Last modified: Wednesday, January 27, 2010
'Cram the Container': IU Haiti relief effort
What: "Cram the Container!" Hoosier Haiti Relief
When: Now through Feb. 13
Special collections dates: Feb. 10, 2-7 p.m. (focus on IU community) and Feb. 13, 9 a.m.-4 p.m. (focus on larger community), South Concourse of Memorial Football Stadium. Collected items can be delivered to the container. The Feb. 10 men's basketball game also will focus on collecting for the relief effort.
FOR IMMEDIATE RELEASE
Jan. 27, 2010
BLOOMINGTON, Ind. -- Organizers of an Indiana University Haiti relief effort say the response from the IU and Bloomington communities already has been strong. As their monetary fundraising efforts continue -- just this week each member of the IU women's basketball team donated her pre-game meal money -- they have shifted the focus to a material aid drive, encouraging donors to help "Cram the Container!" a 1,280-cubic-foot container provided by the university.
The cargo container, once full, will be shipped to the Dominican Republic, where the contents will be distributed to relief efforts on the ground in Haiti. The shipping logistics will be facilitated by Charles Beeker, director of the Office of Underwater Science in the School of Health, Physical Education and Recreation and an affiliated researcher of the Center for Latin American and Caribbean Studies (CLACS).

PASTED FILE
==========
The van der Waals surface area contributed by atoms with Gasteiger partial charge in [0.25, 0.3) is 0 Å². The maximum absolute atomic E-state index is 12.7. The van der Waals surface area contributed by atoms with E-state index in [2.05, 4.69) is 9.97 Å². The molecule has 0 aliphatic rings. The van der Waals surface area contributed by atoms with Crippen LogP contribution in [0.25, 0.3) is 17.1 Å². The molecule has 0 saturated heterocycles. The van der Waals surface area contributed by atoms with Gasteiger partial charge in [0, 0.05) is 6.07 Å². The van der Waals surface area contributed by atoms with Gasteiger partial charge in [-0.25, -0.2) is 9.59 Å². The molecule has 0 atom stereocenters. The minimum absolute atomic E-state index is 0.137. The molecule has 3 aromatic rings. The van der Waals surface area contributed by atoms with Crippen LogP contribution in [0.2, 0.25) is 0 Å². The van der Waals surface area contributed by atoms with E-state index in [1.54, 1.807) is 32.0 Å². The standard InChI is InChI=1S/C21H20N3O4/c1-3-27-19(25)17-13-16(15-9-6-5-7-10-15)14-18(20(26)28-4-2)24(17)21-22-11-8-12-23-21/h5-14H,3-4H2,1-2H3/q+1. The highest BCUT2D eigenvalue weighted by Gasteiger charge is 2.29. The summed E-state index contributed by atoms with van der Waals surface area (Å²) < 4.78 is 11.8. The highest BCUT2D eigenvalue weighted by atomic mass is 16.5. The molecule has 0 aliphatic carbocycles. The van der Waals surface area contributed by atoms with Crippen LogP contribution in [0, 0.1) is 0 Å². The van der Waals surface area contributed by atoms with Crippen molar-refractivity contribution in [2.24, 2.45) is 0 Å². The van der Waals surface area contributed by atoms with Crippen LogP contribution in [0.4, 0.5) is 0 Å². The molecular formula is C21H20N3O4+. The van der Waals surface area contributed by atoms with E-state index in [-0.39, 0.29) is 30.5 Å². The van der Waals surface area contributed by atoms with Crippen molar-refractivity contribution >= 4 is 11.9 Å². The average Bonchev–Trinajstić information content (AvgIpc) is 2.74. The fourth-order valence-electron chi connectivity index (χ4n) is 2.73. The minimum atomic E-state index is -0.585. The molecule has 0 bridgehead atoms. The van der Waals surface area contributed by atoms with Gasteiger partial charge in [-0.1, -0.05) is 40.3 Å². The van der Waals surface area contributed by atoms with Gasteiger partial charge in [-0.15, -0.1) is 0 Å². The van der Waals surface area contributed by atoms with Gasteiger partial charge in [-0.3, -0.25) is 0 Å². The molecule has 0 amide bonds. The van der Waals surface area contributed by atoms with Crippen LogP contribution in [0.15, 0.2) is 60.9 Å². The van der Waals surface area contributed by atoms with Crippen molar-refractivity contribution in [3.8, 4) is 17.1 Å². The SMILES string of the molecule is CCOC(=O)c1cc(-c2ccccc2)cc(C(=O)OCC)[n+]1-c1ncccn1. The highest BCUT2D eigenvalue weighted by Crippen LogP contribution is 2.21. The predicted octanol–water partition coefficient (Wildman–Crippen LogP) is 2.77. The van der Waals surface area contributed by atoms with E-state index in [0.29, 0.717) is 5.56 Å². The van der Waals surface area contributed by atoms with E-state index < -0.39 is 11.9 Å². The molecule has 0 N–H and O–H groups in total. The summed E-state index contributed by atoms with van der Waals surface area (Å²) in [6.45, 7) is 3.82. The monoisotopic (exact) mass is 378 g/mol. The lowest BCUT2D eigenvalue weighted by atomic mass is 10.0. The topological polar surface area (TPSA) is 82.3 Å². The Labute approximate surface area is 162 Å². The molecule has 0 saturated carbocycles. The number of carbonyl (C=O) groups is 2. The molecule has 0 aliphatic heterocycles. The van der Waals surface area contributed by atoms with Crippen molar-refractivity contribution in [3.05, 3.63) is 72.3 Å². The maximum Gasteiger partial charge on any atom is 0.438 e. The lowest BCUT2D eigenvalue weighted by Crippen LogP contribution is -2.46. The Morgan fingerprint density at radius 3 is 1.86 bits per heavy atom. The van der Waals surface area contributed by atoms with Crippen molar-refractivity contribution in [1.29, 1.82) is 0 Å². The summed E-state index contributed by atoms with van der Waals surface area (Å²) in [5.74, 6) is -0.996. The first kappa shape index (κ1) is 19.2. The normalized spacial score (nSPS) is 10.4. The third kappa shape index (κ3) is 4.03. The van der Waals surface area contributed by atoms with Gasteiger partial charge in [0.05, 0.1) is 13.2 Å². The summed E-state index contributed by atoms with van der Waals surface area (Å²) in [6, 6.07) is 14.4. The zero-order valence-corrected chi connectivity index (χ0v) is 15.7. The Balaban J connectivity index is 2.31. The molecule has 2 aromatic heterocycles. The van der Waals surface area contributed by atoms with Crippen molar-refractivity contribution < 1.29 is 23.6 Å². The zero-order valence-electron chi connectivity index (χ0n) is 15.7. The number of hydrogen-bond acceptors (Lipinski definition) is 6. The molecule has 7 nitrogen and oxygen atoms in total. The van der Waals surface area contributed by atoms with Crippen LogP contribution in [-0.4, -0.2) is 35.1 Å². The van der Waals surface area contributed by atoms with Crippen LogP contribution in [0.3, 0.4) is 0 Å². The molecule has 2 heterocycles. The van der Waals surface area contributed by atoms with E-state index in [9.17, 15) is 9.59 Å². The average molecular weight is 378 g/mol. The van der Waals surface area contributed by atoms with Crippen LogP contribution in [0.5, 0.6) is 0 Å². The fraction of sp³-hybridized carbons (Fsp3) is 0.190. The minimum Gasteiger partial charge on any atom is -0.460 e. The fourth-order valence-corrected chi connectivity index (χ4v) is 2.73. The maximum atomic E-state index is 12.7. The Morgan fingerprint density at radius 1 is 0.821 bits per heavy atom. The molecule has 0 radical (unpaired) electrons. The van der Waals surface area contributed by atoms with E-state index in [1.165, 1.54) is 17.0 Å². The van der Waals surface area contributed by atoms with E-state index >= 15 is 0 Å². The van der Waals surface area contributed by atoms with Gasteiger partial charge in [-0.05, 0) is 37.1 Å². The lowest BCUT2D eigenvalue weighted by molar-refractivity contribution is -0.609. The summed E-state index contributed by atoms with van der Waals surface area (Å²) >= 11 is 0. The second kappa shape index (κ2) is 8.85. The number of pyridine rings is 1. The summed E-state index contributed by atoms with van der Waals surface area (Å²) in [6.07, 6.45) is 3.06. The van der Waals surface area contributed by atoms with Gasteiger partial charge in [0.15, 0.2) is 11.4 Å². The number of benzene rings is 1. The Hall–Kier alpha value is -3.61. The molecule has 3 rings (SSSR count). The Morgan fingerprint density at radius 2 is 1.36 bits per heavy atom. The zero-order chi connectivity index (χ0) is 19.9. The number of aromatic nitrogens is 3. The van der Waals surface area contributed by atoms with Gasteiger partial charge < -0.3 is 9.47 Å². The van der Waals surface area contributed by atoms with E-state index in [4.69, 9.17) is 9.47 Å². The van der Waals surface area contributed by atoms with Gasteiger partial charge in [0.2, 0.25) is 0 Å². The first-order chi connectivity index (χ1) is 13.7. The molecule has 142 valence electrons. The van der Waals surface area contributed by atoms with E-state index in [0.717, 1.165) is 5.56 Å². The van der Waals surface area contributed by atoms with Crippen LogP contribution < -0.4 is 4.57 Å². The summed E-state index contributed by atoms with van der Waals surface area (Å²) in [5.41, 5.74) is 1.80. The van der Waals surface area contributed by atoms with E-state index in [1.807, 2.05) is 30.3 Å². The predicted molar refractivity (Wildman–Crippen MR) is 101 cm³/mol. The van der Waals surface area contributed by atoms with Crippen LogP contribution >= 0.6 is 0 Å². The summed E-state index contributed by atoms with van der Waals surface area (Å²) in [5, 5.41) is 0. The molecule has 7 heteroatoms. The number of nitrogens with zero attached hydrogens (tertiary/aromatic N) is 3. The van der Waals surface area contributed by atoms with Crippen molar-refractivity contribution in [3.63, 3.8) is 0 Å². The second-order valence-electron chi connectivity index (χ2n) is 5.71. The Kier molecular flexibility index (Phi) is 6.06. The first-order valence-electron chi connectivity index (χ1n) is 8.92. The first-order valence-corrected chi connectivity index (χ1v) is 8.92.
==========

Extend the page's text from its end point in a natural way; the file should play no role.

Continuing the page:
Beeker's experience and contacts with the Dominican Republic government and the U.S. Agency for International Development (USAID) will assure effective distribution of the items. The container will be trucked to Miami, and shipped to Haiti. The Dominican Republic will expedite entry of the items through customs, and USAID will coordinate delivery of items by truck and helicopter, in collaboration with other relief agencies.
CLACS, which has been serving as a collections site for relief materials since news of the devastating Jan. 12 earthquake, will now help coordinate the collection for the cargo container, said Bradley A.U. Levinson, director of the center.